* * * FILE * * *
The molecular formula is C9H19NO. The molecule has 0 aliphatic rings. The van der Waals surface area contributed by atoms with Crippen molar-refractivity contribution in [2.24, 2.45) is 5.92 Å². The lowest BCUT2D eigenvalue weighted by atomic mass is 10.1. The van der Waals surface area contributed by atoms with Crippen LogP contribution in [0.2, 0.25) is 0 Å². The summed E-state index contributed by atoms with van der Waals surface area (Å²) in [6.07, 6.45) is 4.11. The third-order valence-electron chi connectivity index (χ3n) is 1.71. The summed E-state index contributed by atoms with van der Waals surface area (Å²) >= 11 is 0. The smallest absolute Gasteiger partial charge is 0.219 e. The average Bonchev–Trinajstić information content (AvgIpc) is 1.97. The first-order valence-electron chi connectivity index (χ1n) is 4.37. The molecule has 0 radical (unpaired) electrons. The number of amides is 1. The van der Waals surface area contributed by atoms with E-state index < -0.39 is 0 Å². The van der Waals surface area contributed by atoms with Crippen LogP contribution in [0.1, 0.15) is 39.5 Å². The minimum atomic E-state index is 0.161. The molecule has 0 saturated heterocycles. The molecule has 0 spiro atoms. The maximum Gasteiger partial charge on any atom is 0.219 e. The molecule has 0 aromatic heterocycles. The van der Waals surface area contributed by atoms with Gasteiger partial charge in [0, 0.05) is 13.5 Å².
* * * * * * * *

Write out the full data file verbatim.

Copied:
The molecular formula is C9H19NO. The molecule has 0 aliphatic rings. The van der Waals surface area contributed by atoms with Crippen molar-refractivity contribution in [2.24, 2.45) is 5.92 Å². The lowest BCUT2D eigenvalue weighted by atomic mass is 10.1. The van der Waals surface area contributed by atoms with Crippen LogP contribution in [0.2, 0.25) is 0 Å². The summed E-state index contributed by atoms with van der Waals surface area (Å²) in [6.07, 6.45) is 4.11. The third-order valence-electron chi connectivity index (χ3n) is 1.71. The summed E-state index contributed by atoms with van der Waals surface area (Å²) >= 11 is 0. The smallest absolute Gasteiger partial charge is 0.219 e. The average Bonchev–Trinajstić information content (AvgIpc) is 1.97. The first-order valence-electron chi connectivity index (χ1n) is 4.37. The molecule has 0 radical (unpaired) electrons. The number of amides is 1. The van der Waals surface area contributed by atoms with E-state index < -0.39 is 0 Å². The van der Waals surface area contributed by atoms with Crippen LogP contribution in [0.1, 0.15) is 39.5 Å². The minimum atomic E-state index is 0.161. The molecule has 0 saturated heterocycles. The molecule has 0 spiro atoms. The maximum Gasteiger partial charge on any atom is 0.219 e. The molecule has 0 aromatic heterocycles. The van der Waals surface area contributed by atoms with Gasteiger partial charge in [0, 0.05) is 13.5 Å².